college admissions

Students at the University of Michigan ignited a discussion of race at the University of Michigan last week, with a bit of help from social media.

The Detroit Free Press reports:

The University of Michigan tweeted thanks to the contributors for engaging in the conversation and promised their voices would be heard.

A sample of student tweets includes the following:

@paperframes:#BBUM is the constant assumption that you only got in because of affirmative action.”

@LehmanRobinson: “Personally, I’ve enjoyed my experiences , they’ve helped shape me into the diverse individual that I am today and I am proud of it.”

@HeyyyDramaQueen: “we’re only looked at as tokens…token black students who.they can say …yeah we graduated some black smart people just for display

@iDion__: “Only black person in my class

The University of Michigan has been ground zero for the battle over racial preferences in college admissions, with the two most famous Supreme Court cases concerning the issue, Grutter v. Bolliger and Gratz v. Bollinger, originating at the university.

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Jennifer Gratz, a civil rights activist and prominent critic of racial preferences in college admissions, writes about a crucial upcoming Supreme Court decision:

In 2006, Michigan voters overwhelmingly passed the Michigan Civil Rights Initiative… Even though the MCRI passed with a margin of 58 to 42, the radical group By Any Means Necessary (BAMN) immediately filed to have it overturned in court…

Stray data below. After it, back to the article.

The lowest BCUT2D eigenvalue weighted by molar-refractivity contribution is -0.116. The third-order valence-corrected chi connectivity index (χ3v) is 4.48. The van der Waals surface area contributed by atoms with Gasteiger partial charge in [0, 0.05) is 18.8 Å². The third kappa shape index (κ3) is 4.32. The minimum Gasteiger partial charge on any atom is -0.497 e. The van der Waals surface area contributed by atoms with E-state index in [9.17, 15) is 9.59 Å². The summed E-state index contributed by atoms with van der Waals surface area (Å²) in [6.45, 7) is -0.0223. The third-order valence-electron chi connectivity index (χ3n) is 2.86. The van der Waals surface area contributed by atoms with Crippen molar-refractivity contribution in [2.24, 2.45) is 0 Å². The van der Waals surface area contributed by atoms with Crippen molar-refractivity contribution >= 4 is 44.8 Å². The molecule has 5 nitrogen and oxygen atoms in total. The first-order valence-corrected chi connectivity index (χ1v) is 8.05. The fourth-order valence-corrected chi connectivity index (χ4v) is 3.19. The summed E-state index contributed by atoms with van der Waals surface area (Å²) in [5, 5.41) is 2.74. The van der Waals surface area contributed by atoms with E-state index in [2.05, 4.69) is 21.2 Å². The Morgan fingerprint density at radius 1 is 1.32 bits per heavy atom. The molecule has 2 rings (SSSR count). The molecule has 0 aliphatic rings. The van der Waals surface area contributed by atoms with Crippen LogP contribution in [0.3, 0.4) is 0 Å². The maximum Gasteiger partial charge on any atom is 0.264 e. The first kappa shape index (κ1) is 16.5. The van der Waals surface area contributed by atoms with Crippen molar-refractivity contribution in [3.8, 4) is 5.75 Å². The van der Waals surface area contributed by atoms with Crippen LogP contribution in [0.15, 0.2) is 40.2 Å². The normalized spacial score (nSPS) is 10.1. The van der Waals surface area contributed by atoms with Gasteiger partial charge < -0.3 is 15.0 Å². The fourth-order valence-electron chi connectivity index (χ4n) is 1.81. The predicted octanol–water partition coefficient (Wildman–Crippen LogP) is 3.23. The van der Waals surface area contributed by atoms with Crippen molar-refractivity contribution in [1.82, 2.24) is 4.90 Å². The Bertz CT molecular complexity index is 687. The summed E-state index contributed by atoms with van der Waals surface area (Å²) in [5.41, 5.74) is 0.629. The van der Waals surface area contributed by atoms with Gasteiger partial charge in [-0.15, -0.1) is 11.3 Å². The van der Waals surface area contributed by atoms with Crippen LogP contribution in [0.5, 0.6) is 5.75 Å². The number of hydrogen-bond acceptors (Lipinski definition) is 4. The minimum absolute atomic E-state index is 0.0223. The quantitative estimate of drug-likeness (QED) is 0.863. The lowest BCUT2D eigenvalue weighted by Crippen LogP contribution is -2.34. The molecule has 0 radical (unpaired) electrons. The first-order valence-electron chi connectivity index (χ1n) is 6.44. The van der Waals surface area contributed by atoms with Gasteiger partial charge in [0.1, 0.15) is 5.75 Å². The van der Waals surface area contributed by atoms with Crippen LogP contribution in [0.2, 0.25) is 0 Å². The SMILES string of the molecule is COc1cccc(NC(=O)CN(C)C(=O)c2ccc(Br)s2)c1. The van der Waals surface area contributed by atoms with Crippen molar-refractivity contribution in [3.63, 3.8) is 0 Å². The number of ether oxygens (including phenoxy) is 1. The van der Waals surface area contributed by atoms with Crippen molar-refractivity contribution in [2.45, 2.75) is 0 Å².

BAMN insists that the amendment is unconstitutional under the Equal Protection Clause because the legal impact of banning race preferences falls wholly upon, and thus targets, certain powerless minorities. Here, the foundation of their argument is that preferences are in fact maintained not for society as a whole but for the benefit of specific minorities.

Supporters of race preferences now have conflicting arguments. They’ve argued before the Supreme Court that race preferences are primarily for the benefit of everyone. But in the fall they will argue in front of the same court that race preferences are primarily for the benefit of minorities. It would be impossible for the Court to accept that logic without undermining the legal basis for affirmative action.


The tide of public opinion has turned against racial preferences in college admissions.

According to an ABC News/Washington Post poll out today, 76% of Americans oppose allowing universities to consider race as a factor in college admissions.

That’s good news, and shows that most Americans understand that reverse discrimination is not the path to greater racial equality.

Why is it then that so many universities continue to factor in race in their admissions decisions? Why is it that elite college administrators seem to be so out of step with the views of most Americans?

Martin Luther King famously longed for the day when men would be judged by the content of their character, not the color of their skin. It’s a shame so many in the left-wing academic establishment remain committed to racial preferences.

Although members of some ethnic minority groups do, on average, face various economic and cultural obstacles, it will only be after we embrace truly color-blind policies in college admissions that we can begin to acknowledge the real cause of minority educational under achievement, which is the catastrophic breakdown of the traditional two-parent family. This is a problem that is, increasingly, affecting all racial and ethnic groups, not just minorities.